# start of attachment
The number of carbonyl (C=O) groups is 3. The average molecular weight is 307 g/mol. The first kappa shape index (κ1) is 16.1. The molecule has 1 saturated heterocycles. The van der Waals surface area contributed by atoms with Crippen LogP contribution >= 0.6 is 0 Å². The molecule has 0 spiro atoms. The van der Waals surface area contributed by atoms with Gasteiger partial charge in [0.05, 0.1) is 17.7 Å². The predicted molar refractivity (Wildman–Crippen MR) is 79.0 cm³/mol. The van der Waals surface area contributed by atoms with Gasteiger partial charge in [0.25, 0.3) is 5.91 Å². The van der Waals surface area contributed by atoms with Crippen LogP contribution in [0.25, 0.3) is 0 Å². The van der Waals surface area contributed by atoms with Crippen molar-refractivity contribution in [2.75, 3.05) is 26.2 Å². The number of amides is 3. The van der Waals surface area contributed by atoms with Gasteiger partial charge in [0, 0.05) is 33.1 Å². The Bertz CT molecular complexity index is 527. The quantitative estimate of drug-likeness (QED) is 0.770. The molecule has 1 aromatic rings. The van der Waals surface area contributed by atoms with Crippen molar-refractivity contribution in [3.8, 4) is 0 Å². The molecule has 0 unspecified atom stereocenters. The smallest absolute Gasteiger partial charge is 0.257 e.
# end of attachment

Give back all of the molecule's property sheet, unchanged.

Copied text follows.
The number of carbonyl (C=O) groups is 3. The average molecular weight is 307 g/mol. The first kappa shape index (κ1) is 16.1. The molecule has 1 saturated heterocycles. The van der Waals surface area contributed by atoms with Crippen LogP contribution >= 0.6 is 0 Å². The molecule has 0 spiro atoms. The van der Waals surface area contributed by atoms with Gasteiger partial charge in [0.05, 0.1) is 17.7 Å². The predicted molar refractivity (Wildman–Crippen MR) is 79.0 cm³/mol. The van der Waals surface area contributed by atoms with Gasteiger partial charge in [0.25, 0.3) is 5.91 Å². The van der Waals surface area contributed by atoms with Crippen LogP contribution in [0.25, 0.3) is 0 Å². The van der Waals surface area contributed by atoms with Crippen molar-refractivity contribution in [2.75, 3.05) is 26.2 Å². The number of amides is 3. The van der Waals surface area contributed by atoms with Gasteiger partial charge in [0, 0.05) is 33.1 Å². The Bertz CT molecular complexity index is 527. The quantitative estimate of drug-likeness (QED) is 0.770. The molecule has 1 aromatic rings. The van der Waals surface area contributed by atoms with Crippen molar-refractivity contribution in [3.8, 4) is 0 Å². The molecule has 0 unspecified atom stereocenters. The smallest absolute Gasteiger partial charge is 0.257 e.